ANALYSIS: PR people fall prey to the lure of Parliament

An extraordinary number of PR people seem to be finding their way into Westminster. Is it because of their highly developed sense of public duty, or is there some deeper motive?

An extraordinary number of PR people seem to be finding their way into

Westminster. Is it because of their highly developed sense of public

duty, or is there some deeper motive?

Much has been made of the role played by Peter Mandelson in the

presentation of New Labour to the electorate. But in party political

terms, the true parliamentary home of the PR practitioner is the

Conservative Party.

Of the Tories’ prospective candidates for the next general election who

do not already sit in the House of Commons, at least 17 currently work

in public affairs or communications. If one adds to that the number of

existing Conservative MPs seeking re-election who were lobbyists or PR

consultants before triumphing at the ballot box, the total comfortably

surpasses 20.

So why, relatively speaking, do so many PR practitioners try to make it

into the Palace of Westminster? And is it a good thing for the health of

our political system?

To answer these questions, it is important to divide the candidates into

three distinct types.

First there are the professional politicians - those who have become

lobbyists as a staging post on the way to the Commons. Frequently

candidates of this type will have started off as special advisers and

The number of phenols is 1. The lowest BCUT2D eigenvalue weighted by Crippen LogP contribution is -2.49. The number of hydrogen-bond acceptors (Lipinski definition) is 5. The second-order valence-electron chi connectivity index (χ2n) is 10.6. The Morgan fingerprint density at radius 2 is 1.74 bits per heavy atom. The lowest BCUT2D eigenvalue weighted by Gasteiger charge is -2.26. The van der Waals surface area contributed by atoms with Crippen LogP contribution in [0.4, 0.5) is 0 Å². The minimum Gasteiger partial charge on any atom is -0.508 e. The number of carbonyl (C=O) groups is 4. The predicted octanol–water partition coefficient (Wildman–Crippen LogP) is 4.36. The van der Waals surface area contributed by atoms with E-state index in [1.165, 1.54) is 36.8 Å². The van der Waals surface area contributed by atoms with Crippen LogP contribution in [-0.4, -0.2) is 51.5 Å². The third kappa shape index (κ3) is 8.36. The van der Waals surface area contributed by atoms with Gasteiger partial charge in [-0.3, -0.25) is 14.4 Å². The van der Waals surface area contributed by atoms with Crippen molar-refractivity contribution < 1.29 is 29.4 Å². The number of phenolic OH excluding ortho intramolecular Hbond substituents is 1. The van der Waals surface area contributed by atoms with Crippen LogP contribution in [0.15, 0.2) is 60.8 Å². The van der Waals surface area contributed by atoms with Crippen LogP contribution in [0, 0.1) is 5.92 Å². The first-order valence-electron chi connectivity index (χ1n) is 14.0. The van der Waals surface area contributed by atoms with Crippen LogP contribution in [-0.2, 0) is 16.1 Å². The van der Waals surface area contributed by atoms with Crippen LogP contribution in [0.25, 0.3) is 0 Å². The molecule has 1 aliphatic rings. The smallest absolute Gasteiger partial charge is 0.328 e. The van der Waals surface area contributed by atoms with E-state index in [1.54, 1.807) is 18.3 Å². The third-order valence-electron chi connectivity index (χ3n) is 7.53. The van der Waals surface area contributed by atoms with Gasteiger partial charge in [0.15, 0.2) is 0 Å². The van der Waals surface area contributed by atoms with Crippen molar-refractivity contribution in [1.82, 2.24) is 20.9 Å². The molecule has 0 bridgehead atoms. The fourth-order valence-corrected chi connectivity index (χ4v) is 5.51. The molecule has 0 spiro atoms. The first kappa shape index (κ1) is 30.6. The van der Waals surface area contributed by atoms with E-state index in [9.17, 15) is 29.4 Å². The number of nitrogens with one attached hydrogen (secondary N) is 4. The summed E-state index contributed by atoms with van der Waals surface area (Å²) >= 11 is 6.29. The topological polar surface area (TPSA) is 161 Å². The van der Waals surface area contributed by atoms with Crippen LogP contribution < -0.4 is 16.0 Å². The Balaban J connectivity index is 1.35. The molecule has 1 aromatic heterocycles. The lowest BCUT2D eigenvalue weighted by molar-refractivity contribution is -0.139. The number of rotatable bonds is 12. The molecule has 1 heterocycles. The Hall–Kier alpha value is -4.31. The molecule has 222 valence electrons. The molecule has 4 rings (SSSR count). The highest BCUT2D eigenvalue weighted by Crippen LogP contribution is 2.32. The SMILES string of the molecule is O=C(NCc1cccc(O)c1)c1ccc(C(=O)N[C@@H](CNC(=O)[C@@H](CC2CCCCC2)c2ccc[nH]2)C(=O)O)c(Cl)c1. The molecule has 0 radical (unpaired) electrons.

moved into lobbying as a way of building contacts and earning a crust

before reaching the Commons.

Second, senior lobbyists who may see some benefit to their business and

clients in gaining the experience, connections and esteem conferred by a

stint on the backbenches.

The third category of candidate differs from the other two in that they

are people who have established themselves in the commercial world

beyond the sway of Westminster before succumbing to its attractions.

David Cameron, head of corporate affairs at Carlton Communications (29-

year-old prospective parliamentary candidate for Stafford) and David

Edwards, the 30-year-old managing director of Edwards Communications

(PPC for Vale of Clywd) conform to this classification.

The first category, indicative of the growing professionalisation of

British politics, causes some public unease.

‘It’s always seemed unhealthy to me that youngsters go straight from

university into aspects of politics, whether it’s PR, party research or

being special advisers, without ever having done a real job in our old

friend the real world,’ says the Guardian’s political editor Michael


‘People are going into Parliament because they see it as a profession

rather than because of a sense of public duty,’ adds Market Access

managing director Mike Craven.

It is clear some lobbyists see the campaign trail as the glittering

fast-track to contact with lots of influential people.

Though clearly one would not wish to impugn the motives ofsuch

prospective candidates, their presence in the House would surely enhance